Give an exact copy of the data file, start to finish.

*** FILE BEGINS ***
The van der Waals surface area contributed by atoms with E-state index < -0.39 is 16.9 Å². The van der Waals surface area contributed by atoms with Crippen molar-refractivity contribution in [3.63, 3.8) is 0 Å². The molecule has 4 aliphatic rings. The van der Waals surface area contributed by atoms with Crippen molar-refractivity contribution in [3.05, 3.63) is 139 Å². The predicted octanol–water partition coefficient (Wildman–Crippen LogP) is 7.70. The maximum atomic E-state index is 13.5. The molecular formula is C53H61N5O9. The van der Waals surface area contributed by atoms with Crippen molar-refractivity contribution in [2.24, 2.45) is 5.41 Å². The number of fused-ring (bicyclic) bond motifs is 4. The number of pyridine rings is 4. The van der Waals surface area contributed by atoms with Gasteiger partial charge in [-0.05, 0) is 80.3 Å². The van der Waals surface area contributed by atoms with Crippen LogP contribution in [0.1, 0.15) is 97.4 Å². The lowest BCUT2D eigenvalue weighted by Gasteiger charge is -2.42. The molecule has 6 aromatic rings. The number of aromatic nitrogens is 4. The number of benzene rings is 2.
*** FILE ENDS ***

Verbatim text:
The van der Waals surface area contributed by atoms with E-state index < -0.39 is 16.9 Å². The van der Waals surface area contributed by atoms with Crippen molar-refractivity contribution in [3.63, 3.8) is 0 Å². The molecule has 4 aliphatic rings. The van der Waals surface area contributed by atoms with Crippen molar-refractivity contribution in [3.05, 3.63) is 139 Å². The predicted octanol–water partition coefficient (Wildman–Crippen LogP) is 7.70. The maximum atomic E-state index is 13.5. The molecular formula is C53H61N5O9. The van der Waals surface area contributed by atoms with Crippen molar-refractivity contribution in [2.24, 2.45) is 5.41 Å². The number of fused-ring (bicyclic) bond motifs is 4. The number of pyridine rings is 4. The van der Waals surface area contributed by atoms with Gasteiger partial charge in [-0.05, 0) is 80.3 Å². The van der Waals surface area contributed by atoms with Crippen LogP contribution in [0.1, 0.15) is 97.4 Å². The lowest BCUT2D eigenvalue weighted by Gasteiger charge is -2.42. The molecule has 6 aromatic rings. The number of aromatic nitrogens is 4. The number of benzene rings is 2.